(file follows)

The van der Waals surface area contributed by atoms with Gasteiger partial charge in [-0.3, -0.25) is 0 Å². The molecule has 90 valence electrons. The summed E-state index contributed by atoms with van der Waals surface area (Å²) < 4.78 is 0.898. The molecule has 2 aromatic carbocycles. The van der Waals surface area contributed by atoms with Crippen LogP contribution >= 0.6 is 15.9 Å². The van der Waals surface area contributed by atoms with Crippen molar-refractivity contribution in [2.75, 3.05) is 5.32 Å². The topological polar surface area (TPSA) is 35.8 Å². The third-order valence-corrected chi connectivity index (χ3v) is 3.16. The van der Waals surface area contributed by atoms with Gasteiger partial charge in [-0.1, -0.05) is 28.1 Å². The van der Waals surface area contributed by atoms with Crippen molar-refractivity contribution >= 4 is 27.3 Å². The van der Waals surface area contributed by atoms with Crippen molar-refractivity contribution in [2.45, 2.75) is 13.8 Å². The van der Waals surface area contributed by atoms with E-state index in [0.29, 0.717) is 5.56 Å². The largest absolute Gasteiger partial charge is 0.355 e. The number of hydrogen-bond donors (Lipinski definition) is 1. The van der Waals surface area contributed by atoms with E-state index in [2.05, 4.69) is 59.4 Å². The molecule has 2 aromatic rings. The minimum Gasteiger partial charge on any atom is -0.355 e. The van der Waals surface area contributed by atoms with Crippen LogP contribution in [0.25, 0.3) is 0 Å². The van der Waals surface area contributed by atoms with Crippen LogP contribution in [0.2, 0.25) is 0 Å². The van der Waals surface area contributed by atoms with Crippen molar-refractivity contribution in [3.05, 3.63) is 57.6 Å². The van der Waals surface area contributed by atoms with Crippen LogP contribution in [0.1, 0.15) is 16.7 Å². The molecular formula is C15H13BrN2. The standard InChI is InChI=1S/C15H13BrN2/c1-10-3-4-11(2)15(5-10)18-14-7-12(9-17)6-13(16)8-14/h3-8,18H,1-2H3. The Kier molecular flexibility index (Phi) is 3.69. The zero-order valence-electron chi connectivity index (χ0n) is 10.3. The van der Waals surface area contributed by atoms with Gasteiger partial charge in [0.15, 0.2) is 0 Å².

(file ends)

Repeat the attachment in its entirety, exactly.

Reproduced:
The van der Waals surface area contributed by atoms with Gasteiger partial charge in [-0.3, -0.25) is 0 Å². The molecule has 90 valence electrons. The summed E-state index contributed by atoms with van der Waals surface area (Å²) < 4.78 is 0.898. The molecule has 2 aromatic carbocycles. The van der Waals surface area contributed by atoms with Crippen LogP contribution >= 0.6 is 15.9 Å². The van der Waals surface area contributed by atoms with Crippen molar-refractivity contribution in [2.75, 3.05) is 5.32 Å². The topological polar surface area (TPSA) is 35.8 Å². The third-order valence-corrected chi connectivity index (χ3v) is 3.16. The van der Waals surface area contributed by atoms with Gasteiger partial charge in [-0.1, -0.05) is 28.1 Å². The van der Waals surface area contributed by atoms with Crippen molar-refractivity contribution >= 4 is 27.3 Å². The van der Waals surface area contributed by atoms with Crippen molar-refractivity contribution in [2.45, 2.75) is 13.8 Å². The van der Waals surface area contributed by atoms with E-state index in [0.29, 0.717) is 5.56 Å². The largest absolute Gasteiger partial charge is 0.355 e. The number of hydrogen-bond donors (Lipinski definition) is 1. The van der Waals surface area contributed by atoms with E-state index in [2.05, 4.69) is 59.4 Å². The molecule has 2 aromatic rings. The minimum Gasteiger partial charge on any atom is -0.355 e. The van der Waals surface area contributed by atoms with Crippen LogP contribution in [0.25, 0.3) is 0 Å². The van der Waals surface area contributed by atoms with Crippen LogP contribution in [0.2, 0.25) is 0 Å². The van der Waals surface area contributed by atoms with Crippen molar-refractivity contribution in [3.05, 3.63) is 57.6 Å². The van der Waals surface area contributed by atoms with Crippen LogP contribution in [0.1, 0.15) is 16.7 Å². The molecular formula is C15H13BrN2. The standard InChI is InChI=1S/C15H13BrN2/c1-10-3-4-11(2)15(5-10)18-14-7-12(9-17)6-13(16)8-14/h3-8,18H,1-2H3. The Kier molecular flexibility index (Phi) is 3.69. The zero-order valence-electron chi connectivity index (χ0n) is 10.3. The van der Waals surface area contributed by atoms with Gasteiger partial charge in [0.15, 0.2) is 0 Å².